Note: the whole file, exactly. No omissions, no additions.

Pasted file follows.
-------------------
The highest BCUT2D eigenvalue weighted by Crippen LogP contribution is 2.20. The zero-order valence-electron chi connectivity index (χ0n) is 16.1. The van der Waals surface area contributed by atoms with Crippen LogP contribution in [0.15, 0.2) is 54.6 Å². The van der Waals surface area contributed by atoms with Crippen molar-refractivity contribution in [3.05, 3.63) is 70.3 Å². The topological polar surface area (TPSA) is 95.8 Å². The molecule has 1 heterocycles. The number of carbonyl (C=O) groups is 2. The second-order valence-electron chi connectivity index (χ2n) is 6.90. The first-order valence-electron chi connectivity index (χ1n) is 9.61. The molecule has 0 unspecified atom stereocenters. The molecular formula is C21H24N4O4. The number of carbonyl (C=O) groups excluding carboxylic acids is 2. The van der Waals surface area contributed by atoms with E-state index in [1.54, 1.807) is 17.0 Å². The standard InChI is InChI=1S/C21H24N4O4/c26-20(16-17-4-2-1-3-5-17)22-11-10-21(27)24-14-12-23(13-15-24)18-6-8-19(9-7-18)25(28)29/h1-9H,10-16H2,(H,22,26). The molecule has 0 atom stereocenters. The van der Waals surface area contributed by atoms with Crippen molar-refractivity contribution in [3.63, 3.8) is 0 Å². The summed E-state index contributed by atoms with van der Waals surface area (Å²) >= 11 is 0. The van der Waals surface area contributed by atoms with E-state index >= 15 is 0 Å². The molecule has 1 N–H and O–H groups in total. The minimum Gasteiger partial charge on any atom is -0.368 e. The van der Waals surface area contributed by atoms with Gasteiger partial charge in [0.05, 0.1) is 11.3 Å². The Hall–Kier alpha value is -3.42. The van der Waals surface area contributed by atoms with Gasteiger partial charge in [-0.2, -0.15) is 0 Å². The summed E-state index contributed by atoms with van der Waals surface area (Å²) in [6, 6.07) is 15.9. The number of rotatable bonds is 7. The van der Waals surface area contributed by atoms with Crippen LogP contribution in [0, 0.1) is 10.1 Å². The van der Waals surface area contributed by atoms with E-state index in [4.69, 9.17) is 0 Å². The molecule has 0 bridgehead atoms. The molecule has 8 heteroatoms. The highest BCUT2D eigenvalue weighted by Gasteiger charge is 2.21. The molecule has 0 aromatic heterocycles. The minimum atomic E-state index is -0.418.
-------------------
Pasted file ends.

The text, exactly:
The highest BCUT2D eigenvalue weighted by Crippen LogP contribution is 2.20. The zero-order valence-electron chi connectivity index (χ0n) is 16.1. The van der Waals surface area contributed by atoms with Crippen LogP contribution in [0.15, 0.2) is 54.6 Å². The van der Waals surface area contributed by atoms with Crippen molar-refractivity contribution in [3.05, 3.63) is 70.3 Å². The topological polar surface area (TPSA) is 95.8 Å². The molecule has 1 heterocycles. The number of carbonyl (C=O) groups is 2. The second-order valence-electron chi connectivity index (χ2n) is 6.90. The first-order valence-electron chi connectivity index (χ1n) is 9.61. The molecule has 0 unspecified atom stereocenters. The molecular formula is C21H24N4O4. The number of carbonyl (C=O) groups excluding carboxylic acids is 2. The van der Waals surface area contributed by atoms with E-state index in [1.54, 1.807) is 17.0 Å². The standard InChI is InChI=1S/C21H24N4O4/c26-20(16-17-4-2-1-3-5-17)22-11-10-21(27)24-14-12-23(13-15-24)18-6-8-19(9-7-18)25(28)29/h1-9H,10-16H2,(H,22,26). The molecule has 0 atom stereocenters. The van der Waals surface area contributed by atoms with Crippen molar-refractivity contribution in [3.63, 3.8) is 0 Å². The summed E-state index contributed by atoms with van der Waals surface area (Å²) >= 11 is 0. The van der Waals surface area contributed by atoms with E-state index >= 15 is 0 Å². The molecule has 1 N–H and O–H groups in total. The minimum Gasteiger partial charge on any atom is -0.368 e. The van der Waals surface area contributed by atoms with Gasteiger partial charge in [0.05, 0.1) is 11.3 Å². The Hall–Kier alpha value is -3.42. The van der Waals surface area contributed by atoms with Gasteiger partial charge in [-0.2, -0.15) is 0 Å². The summed E-state index contributed by atoms with van der Waals surface area (Å²) in [6, 6.07) is 15.9. The number of rotatable bonds is 7. The van der Waals surface area contributed by atoms with Crippen LogP contribution in [0, 0.1) is 10.1 Å². The van der Waals surface area contributed by atoms with E-state index in [4.69, 9.17) is 0 Å². The molecule has 0 bridgehead atoms. The molecule has 8 heteroatoms. The highest BCUT2D eigenvalue weighted by Gasteiger charge is 2.21. The molecule has 0 aromatic heterocycles. The minimum atomic E-state index is -0.418.